Reviewed by Pam Brown a mixed practice vet at Alnorthumbria Vets, Wooler.

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New book on common conditions seen in donkeys

The Clinical Companion of the Donkey is the brand new and completely updated guide to common conditions in donkeys produced by the international animal welfare charity The Donkey Sanctuary.

The book is a multiauthor text with contributions from vets, equine dental technicians, harness specialists, behaviourists and researchers – all with extensive, practical donkey experience.

Clearly laid out with bullet points and highlighted text boxes, the book is well illustrated with clear photographs showing clinical conditions. There are seven appendices that can be used as quick reference guides to help vets in practice.

Without covering the same ground as other excellent textbooks, The Clinical Companion of the Donkey concentrates on those differences in the equine species that are specific to the donkey. A new chapter on donkey behaviour has been included, as this is fundamental to understanding this unique animal’s requirements for handling, nursing and treatment and the presentation of...

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Allan Christie Annat

A dedicated, accomplished and compassionate vet, who made a difference. He had boundless energy and endless jokes, and enjoyed sharing his enthusiasm about being a vet with students.

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Should BVA take a stand on government plan for migration salary threshold?

Should BVA do more than just highlight the potential consequences of a government proposal for a salary threshold for anyone migrating to the UK after Brexit?

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Addressing priority animal welfare problems

As part of its Animal Welfare Strategy BVA has committed to raising awareness of, and encouraging action on, more than 100 priority animal welfare problems identified with the help of its species-specialist divisions. Council members were given an update on progress so far.

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How can BVA offer more to members?

Council members were asked to suggest ways in which BVA could enhance the services it offers.

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Council news in brief

Welfare at slaughter

Following a meeting with Defra Secretary of State Michael Gove, BVA has been invited to a roundtable organised by Defra to discuss policy around non-stun slaughter. The roundtable, which will take place next month, will involve representatives from religious groups, animal welfare organisations and industry and will look for areas of consensus where policy reform may be possible.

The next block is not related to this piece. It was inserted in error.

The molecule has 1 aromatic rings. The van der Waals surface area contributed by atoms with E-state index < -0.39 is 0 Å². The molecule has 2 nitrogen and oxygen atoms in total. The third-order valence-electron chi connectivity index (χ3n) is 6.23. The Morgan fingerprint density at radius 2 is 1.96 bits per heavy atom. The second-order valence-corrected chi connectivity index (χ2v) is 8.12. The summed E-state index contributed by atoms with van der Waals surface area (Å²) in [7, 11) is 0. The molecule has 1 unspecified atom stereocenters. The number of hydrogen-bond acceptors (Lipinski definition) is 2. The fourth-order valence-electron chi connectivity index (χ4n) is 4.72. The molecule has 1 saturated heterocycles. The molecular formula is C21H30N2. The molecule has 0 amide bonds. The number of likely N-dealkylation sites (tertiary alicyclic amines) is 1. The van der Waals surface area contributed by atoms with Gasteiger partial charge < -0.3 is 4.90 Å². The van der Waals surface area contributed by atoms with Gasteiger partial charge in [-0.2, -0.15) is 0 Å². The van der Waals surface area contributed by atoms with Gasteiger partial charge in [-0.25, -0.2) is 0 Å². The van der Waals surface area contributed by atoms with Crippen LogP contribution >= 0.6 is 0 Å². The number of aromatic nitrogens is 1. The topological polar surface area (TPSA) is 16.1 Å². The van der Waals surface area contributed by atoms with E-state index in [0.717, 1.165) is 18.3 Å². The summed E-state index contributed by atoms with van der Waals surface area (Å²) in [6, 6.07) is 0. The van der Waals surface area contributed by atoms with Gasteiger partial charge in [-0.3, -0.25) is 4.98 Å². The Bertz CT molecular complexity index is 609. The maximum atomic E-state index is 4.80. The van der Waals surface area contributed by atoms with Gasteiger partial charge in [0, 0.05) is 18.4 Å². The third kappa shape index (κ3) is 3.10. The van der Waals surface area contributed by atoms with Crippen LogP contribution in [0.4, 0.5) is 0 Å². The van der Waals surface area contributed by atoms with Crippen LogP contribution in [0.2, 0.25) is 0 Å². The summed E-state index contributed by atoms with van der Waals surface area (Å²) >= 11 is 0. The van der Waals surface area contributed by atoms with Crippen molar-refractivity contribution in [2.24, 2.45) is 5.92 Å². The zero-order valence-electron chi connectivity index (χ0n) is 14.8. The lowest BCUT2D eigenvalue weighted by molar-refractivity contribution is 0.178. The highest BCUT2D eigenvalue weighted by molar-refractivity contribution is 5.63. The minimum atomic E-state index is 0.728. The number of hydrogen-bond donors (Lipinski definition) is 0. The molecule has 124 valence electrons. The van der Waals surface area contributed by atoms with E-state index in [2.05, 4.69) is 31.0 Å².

policy working groups formed

BVA’s Policy Committee has convened three working groups to review and develop policy positions on: the control and eradication of bovine TB; a vision and voluntary standards for good veterinary workplaces; and welfare around the time of slaughter. This last group will examine the whole slaughter process, not just methods of stunning.

Junior vice president 2019/20

Council members supported the nomination of James Russell as BVA Junior Vice President for 2019/20. Mr Russell’s name will now go forward for approval at BVA’s...

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Marketing within the livestock industry has been at the heart of my career

Vet Louise Radford is driven by variety, change and teamwork, and always enjoys travelling. Her career spent working in industry has met these needs.

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Vet nurse research bursary

Applications are open for MSD Animal Health’s veterinary nurse (VN) research bursary. Student or qualified VNs in the UK are invited to submit an application for a research project and the best one will be awarded a bursary of £1000. There will be a further opportunity to win additional prizes of £1000 and £500 for the best proposals and presentations at the MSD Animal Health’s Research Bursary Day in June.

Michelle Townley, veterinary adviser at MSD Animal Health said: ‘We are delighted that we’ve had such a positive response from vet nurses since we launched this new research bursary last year. We want to encourage as many as possible to apply. We view our investment in research, and the pursuit of new knowledge, as the lifeblood of the veterinary industry.’

Applications must be made by 10 May, and additional information and details are available at www.msdahresearchbursary.co.uk

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supporting education around livestock health and welfare

Funding is available to support individuals wishing to broaden their experience and education around livestock health and welfare. Applications are now open for the 2019 Moredun Foundation Award Scheme.

The scheme offers individuals the opportunity to pursue a short-term project to broaden their education, and projects may involve work experience, travel, or collaborations with science or the arts. They are available to members of the Moredun Foundation. The award aims to support personal development, education and valuable experience as well as contributing to Moredun’s mission. It is open to a wide variety of project proposals with £2000 available per award.

Lee Innes, Moredun’s director of communications, said: ‘We are very keen at Moredun to promote the value of education, experience and travel to improve understanding of the farming and livestock industries, and provide individuals with the opportunity to further their experiences and personal development. We are excited about the...